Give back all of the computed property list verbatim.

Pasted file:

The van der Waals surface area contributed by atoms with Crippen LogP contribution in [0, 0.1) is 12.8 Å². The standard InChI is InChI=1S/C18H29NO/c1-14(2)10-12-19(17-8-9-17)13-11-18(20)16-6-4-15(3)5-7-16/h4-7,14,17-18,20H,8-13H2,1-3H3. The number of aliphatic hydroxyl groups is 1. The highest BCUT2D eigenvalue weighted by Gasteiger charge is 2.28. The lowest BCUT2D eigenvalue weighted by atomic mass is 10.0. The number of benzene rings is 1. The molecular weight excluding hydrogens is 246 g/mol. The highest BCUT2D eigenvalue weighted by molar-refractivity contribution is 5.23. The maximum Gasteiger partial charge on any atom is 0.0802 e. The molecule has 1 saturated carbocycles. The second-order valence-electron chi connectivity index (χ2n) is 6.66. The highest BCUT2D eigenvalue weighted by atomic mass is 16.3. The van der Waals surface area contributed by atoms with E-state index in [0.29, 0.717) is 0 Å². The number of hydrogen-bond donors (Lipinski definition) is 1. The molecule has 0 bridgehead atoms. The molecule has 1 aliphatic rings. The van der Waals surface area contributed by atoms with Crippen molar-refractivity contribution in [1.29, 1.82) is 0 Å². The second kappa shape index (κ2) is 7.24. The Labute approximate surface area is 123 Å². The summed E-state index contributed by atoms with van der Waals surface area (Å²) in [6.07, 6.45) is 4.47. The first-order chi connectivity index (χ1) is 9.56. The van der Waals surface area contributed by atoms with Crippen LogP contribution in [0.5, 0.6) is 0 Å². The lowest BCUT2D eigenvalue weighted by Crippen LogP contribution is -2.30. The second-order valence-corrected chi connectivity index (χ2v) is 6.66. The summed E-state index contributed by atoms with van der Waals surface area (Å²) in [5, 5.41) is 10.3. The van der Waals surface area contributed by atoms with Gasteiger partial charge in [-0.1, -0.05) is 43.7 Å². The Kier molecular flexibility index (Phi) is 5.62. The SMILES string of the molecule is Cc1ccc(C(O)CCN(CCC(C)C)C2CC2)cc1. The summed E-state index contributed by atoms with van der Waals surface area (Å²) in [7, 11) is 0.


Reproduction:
The van der Waals surface area contributed by atoms with Crippen LogP contribution in [0, 0.1) is 12.8 Å². The standard InChI is InChI=1S/C18H29NO/c1-14(2)10-12-19(17-8-9-17)13-11-18(20)16-6-4-15(3)5-7-16/h4-7,14,17-18,20H,8-13H2,1-3H3. The number of aliphatic hydroxyl groups is 1. The highest BCUT2D eigenvalue weighted by Gasteiger charge is 2.28. The lowest BCUT2D eigenvalue weighted by atomic mass is 10.0. The number of benzene rings is 1. The molecular weight excluding hydrogens is 246 g/mol. The highest BCUT2D eigenvalue weighted by molar-refractivity contribution is 5.23. The maximum Gasteiger partial charge on any atom is 0.0802 e. The molecule has 1 saturated carbocycles. The second-order valence-electron chi connectivity index (χ2n) is 6.66. The highest BCUT2D eigenvalue weighted by atomic mass is 16.3. The van der Waals surface area contributed by atoms with E-state index in [0.29, 0.717) is 0 Å². The number of hydrogen-bond donors (Lipinski definition) is 1. The molecule has 0 bridgehead atoms. The molecule has 1 aliphatic rings. The van der Waals surface area contributed by atoms with Crippen molar-refractivity contribution in [1.29, 1.82) is 0 Å². The second kappa shape index (κ2) is 7.24. The Labute approximate surface area is 123 Å². The summed E-state index contributed by atoms with van der Waals surface area (Å²) in [6.07, 6.45) is 4.47. The first-order chi connectivity index (χ1) is 9.56. The van der Waals surface area contributed by atoms with Crippen LogP contribution in [0.5, 0.6) is 0 Å². The lowest BCUT2D eigenvalue weighted by Crippen LogP contribution is -2.30. The second-order valence-corrected chi connectivity index (χ2v) is 6.66. The summed E-state index contributed by atoms with van der Waals surface area (Å²) in [5, 5.41) is 10.3. The van der Waals surface area contributed by atoms with Gasteiger partial charge in [-0.1, -0.05) is 43.7 Å². The Kier molecular flexibility index (Phi) is 5.62. The SMILES string of the molecule is Cc1ccc(C(O)CCN(CCC(C)C)C2CC2)cc1. The summed E-state index contributed by atoms with van der Waals surface area (Å²) in [7, 11) is 0.